Everyone is familiar with the roe deer, either from crossword puzzles or from real-life encounters during a jog or a hike in the forest: majestic creatures with elegant big black eyes.
As common as roe deer may seem in Swiss forests, one of their characteristics is unique among deer species. After mating and fertilisation of the egg in midsummer, the pinhead-sized embryo does not implant in the uterus, but enters into a period of dormancy, called embryonic diapause. This period lasts for over four months until December. Only then does the embryo continue its development at normal pace and implants in the uterus. In May, after four and a half months of “real” gestation, the doe gives birth to one to three fawns.
Although the phenomenon has been known for more than 150 years, it still puzzles. Various forms of embryonic diapause are known to occur in over 130 mammalian species. However, they rarely last as long as observed in the roe deer. And, most importantly, almost no other species shows such a pronounced, continuous deceleration instead of a complete halt. In mice, scientists can artificially induce diapause. However, in roe deer it is still unclear which factors control diapause while keeping the embryo alive.
The research group led by Susanne Ulbrich, Professor of Animal Physiology at ETH Zurich, has been investigating the mystery of roe deer diapause for some time. In a new study, the researchers show which molecular processes take place in the embryo while it is dormant: embryonic cells continue to divide during diapause, albeit very slowly. The number of cells, including embryonic stem cells, doubles only every two to three weeks. The study, which has just been published in the journal PNAS, involved not only the ETH group, but also researchers from the Universities of Zurich and Bern, as well as German and French research institutions.
Gene transcripts and signalling molecules studied
To answer the question of what prevents the embryonic cells from dividing at a normal pace, the researchers first examined the molecular composition of the uterine fluid. Next, they took a closer look at the transcriptome, i.e., the sum of all messenger RNA molecules, of the embryos and the uterine epithelial cells.
In the uterine fluid, the researchers found signalling substances that could regulate the cell division rate. The amino acid serine was particularly conspicuous. The ETH researchers showed that towards the end of diapause, the concentration of certain amino acids in the uterine fluid changes. The cell proliferation rate then concomitantly returns to a normal rate.
This process involves the molecular complex mammalian target of rapamycin (mTOR). mTOR reacts to amino acids and plays a crucial role in many metabolic signalling pathways in mammalian cells, including those associated with cancer. mTORC1, for example, regulates protein synthesis and thus cell growth and division.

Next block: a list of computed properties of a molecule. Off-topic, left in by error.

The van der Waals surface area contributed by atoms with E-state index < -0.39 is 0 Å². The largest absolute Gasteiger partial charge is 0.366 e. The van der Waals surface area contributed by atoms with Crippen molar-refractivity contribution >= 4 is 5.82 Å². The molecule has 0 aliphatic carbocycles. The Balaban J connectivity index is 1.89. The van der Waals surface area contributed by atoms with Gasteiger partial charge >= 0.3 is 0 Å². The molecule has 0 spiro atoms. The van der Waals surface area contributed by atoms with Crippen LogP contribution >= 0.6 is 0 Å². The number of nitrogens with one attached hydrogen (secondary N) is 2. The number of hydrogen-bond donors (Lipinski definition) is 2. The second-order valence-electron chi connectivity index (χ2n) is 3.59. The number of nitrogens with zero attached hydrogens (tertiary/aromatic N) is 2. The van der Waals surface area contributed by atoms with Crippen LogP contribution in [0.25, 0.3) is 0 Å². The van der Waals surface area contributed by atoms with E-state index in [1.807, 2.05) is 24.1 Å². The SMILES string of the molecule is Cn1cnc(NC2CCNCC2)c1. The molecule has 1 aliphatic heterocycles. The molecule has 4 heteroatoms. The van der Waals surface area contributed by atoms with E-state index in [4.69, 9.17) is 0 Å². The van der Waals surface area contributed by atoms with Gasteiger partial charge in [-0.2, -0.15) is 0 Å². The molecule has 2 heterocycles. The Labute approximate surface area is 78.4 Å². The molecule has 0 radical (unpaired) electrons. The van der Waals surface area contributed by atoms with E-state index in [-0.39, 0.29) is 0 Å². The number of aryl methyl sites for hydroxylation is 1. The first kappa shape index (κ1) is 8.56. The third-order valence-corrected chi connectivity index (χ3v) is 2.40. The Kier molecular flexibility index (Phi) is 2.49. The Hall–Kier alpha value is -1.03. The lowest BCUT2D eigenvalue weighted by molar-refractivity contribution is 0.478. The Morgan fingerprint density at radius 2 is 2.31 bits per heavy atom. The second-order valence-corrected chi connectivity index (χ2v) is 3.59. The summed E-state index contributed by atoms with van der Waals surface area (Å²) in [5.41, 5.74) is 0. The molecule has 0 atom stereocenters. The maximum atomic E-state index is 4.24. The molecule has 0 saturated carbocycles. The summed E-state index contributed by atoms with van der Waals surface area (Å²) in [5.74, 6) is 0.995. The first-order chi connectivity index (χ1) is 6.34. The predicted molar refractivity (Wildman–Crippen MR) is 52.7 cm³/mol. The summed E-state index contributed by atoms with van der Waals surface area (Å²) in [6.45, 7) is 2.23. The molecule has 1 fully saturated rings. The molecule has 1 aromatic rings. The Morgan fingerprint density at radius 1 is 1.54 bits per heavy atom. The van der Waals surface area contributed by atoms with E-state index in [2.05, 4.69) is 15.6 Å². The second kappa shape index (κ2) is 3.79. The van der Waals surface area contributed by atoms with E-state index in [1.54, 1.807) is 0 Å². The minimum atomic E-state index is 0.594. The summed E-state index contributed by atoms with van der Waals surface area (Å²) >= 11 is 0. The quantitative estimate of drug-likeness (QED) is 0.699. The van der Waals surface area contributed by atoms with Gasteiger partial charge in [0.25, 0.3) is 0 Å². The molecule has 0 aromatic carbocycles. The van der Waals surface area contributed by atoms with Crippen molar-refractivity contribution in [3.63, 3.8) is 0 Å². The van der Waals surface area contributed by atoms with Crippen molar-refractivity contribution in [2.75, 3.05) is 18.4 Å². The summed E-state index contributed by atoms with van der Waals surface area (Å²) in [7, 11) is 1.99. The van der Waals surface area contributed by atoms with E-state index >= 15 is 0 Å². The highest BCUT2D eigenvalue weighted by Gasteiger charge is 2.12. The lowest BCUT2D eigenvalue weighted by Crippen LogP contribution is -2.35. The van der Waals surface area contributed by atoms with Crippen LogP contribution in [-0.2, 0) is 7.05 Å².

According to the new findings, the activity of only mTORC1, but not mTORC2, is suppressed in roe deer embryos throughout diapause. This is in contrast to diapausing mice, where cell division is completely halted upon inhibition of both mTORC1 and mTORC2.
Towards the end of diapause, the significant increase in the amino acid level in the uterine fluid activates mTORC1. This, in turn, increases the expression of metabolic and cell cycle genes, driving embryo development forwards. Meanwhile, since mTORC2 is not inhibited during diapause in roe deer embryos, the researchers hypothesise that this could explain why cell division slowly continues.
In this study, the researchers did not investigate whether other signalling molecules are involved alongside the various amino acids. It also remains unclear whether the amino acids are actually responsible for the resumption of embryonic development or whether the embryo itself also secretes molecules that act on maternal cells and signalling pathways. The embryo may indicate its presence to its mother through specific signalling molecules. Ulbrich would like to close this knowledge gap in future studies.
New light on reproductive biology
These new findings shed light on reproductive and developmental biology in general. One fundamental question is how pregnancy is established in mammals. For example, in women and in domestic cattle, embryos often fail to implant in the uterus and die. “This has to do with complex interactions between the embryo and the mother,” Ulbrich says.
She adds that a successful pregnancy calls for precise timing. The embryo must make itself known at the right time through appropriate (molecular) signals and interrupt the mother’s cycle. “We want to better understand this interaction between embryo and mother,” Ulbrich explains. For this, she says, the roe deer is an ideal model. Embryonic development in roe deer is very similar to that of cattle but takes place in slow motion. “This allows us to better temporally resolve the sequence of events and find causal relationships.”
The findings could also help improve in vitro fertilisation in humans so that embryos may no longer need to be frozen. Moreover, natural factors could be used to control the rate at which cells, including embryonic stem cells, divide.